Otis Adelbert Kline has the distinction of being one of the few imitators of ERB whose works actually rank with the master himself. He was also one of the few to actually compete directly with Burroughs. He was the Linwood Vrooman Carter of his day, setting his sword-and-planet adventures on both Venus and Mars, in stories like "Planet of Peril," "Prince of Peril," "Port of Peril," and "Swordsman of Mars". There was even a single novel reminiscent of Burroughs' "Moon Maid," called "Maza of the Moon." The edition below is notable for its Frazetta cover, with its voluptous maid and flying iguana-beast:
Unlike Lin Carter though, Kline had not one, but two imitation Tarzans, Jan of the Jungle and Tam, son of Tiger. Both were orphaned boys raised by beasts in the wilds of South America and India, respectively. At the beginning of Jan he narrowly escapes a very gruesome and disturbing fate at the hands of a mad scientist, who seeks a demented revenge on the boy's parents. Later, as a youth, the red-tressed Jan encounters a lost world, complete with an ancient civilized culture and prehistoric fauna, including domesticated. In this lost realm, Jan is forced to battle a brontornis, a type of phorushacas or terror Bird, in the local arena.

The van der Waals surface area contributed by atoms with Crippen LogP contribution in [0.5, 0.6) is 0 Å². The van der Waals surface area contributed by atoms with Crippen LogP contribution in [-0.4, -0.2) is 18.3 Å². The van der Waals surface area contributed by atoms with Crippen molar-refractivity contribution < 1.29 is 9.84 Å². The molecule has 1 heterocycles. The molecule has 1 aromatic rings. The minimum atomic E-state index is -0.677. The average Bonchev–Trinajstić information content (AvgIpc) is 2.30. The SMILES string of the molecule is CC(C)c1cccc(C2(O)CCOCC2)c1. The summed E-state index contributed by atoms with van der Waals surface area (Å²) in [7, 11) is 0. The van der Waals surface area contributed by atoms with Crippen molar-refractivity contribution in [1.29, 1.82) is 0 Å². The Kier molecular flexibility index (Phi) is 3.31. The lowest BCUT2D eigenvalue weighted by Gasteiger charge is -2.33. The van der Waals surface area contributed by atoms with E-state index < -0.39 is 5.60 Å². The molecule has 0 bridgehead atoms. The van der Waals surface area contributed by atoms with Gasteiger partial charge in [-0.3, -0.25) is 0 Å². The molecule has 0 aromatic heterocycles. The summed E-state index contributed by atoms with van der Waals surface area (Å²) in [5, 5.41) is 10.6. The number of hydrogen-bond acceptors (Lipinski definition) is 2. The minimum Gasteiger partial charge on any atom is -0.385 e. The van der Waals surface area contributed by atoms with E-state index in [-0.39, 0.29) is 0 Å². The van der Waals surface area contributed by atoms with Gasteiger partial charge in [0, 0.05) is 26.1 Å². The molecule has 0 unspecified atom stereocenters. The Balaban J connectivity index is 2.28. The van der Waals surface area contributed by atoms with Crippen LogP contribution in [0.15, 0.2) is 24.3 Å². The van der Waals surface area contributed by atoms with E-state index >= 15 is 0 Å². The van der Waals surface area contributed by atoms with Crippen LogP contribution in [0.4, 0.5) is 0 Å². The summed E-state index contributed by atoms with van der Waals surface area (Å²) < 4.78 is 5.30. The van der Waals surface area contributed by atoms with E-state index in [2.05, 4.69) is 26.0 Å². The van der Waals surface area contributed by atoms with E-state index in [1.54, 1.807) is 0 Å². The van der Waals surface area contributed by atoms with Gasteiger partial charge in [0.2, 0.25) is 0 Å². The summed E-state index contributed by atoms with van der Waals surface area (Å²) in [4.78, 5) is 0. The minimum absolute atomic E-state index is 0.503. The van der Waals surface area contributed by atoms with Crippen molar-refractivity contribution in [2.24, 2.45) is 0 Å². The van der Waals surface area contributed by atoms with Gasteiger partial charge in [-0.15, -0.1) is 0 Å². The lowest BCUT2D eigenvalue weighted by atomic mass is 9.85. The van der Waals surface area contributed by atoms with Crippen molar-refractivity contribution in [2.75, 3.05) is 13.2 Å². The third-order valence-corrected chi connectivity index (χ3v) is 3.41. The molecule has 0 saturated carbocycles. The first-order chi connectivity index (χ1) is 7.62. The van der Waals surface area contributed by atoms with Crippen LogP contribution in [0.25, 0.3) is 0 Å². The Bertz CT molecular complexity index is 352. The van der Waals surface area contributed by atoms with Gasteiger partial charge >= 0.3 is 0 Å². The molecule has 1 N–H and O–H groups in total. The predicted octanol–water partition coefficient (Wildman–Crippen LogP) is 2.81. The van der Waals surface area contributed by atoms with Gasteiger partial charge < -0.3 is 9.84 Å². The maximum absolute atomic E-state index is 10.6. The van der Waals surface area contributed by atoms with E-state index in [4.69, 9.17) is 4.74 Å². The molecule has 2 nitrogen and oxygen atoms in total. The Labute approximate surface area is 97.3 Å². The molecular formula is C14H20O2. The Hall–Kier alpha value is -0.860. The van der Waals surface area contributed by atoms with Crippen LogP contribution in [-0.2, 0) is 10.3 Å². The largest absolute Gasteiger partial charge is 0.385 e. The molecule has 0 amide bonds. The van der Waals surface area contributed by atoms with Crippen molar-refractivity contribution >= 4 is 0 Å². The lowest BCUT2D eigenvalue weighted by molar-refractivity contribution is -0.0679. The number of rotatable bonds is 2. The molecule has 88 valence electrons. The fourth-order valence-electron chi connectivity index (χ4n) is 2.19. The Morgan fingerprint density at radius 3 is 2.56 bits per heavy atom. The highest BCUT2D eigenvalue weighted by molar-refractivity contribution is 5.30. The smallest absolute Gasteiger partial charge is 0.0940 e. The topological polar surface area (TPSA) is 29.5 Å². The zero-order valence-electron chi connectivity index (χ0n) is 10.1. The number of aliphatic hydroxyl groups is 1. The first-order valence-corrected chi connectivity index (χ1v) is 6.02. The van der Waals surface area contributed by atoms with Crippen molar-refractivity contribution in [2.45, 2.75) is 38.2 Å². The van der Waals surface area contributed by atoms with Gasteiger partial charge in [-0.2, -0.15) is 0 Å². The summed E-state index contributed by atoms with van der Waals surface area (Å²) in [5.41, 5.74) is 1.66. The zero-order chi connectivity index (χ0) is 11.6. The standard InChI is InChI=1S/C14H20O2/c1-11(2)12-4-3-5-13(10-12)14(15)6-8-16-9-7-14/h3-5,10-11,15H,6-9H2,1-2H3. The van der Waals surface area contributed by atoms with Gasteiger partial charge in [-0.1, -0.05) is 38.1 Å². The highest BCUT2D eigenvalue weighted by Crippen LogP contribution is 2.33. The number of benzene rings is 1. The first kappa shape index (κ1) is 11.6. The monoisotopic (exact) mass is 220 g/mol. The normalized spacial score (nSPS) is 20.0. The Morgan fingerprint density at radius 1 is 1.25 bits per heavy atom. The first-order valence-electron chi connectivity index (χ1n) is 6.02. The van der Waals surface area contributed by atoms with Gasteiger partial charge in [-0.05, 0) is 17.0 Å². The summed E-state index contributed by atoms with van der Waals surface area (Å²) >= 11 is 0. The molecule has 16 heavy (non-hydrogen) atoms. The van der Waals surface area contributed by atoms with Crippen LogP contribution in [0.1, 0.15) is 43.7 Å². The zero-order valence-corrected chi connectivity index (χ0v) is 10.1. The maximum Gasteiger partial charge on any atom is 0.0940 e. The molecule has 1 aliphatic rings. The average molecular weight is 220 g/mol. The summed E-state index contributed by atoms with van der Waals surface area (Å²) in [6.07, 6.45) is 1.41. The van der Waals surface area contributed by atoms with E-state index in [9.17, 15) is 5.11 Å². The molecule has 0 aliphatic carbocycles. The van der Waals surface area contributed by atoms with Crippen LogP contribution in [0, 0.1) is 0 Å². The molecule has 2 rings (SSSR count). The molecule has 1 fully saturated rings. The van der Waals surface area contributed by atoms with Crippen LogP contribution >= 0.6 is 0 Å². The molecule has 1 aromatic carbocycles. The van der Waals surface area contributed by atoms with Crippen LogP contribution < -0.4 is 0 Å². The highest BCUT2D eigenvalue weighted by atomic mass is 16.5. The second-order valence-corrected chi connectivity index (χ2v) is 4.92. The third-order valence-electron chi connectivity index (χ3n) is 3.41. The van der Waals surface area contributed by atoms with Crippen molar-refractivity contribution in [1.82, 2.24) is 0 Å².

Tam, son of Tiger discovers another lost realm, this one beneath the surface of the earth, but one beneath a vast cavernous ceiling in northern India, a bit like Carter's Zanthodon. It is the inpiration of an underworld in Hindu myth, and inhabited by a race of sentient languer monkeys, and blue-skinned, four-armed giants out of legend, who ride balucotheriums as war-beasts, similar to the Waz-dons of Russ Manning's Pal-ul-don strips. The lost land is also inhabited by creatures from all prehistoric eras, including the giant carnivorous mammal Andrewsarchus, tyrannosaurus rex, and a species of ceratopsian dinosaur, that from a pulp illustration, looks very like an agathaumas, a hypothetical species that never existed, but did make its way into the 1920s film of Conan Doyle's The Lost World.
Since Kline's death, his Burroughs -type stories have since been reprinted in paperback. Some them, including his Jan and Tam stories, have been recently made available as facsimile reprints of the original pulps. Sometime in the 2000s, there was supposed to be an adaptation of one of OAK's Sword and Planet novels, but sadly, it never came to fruitation.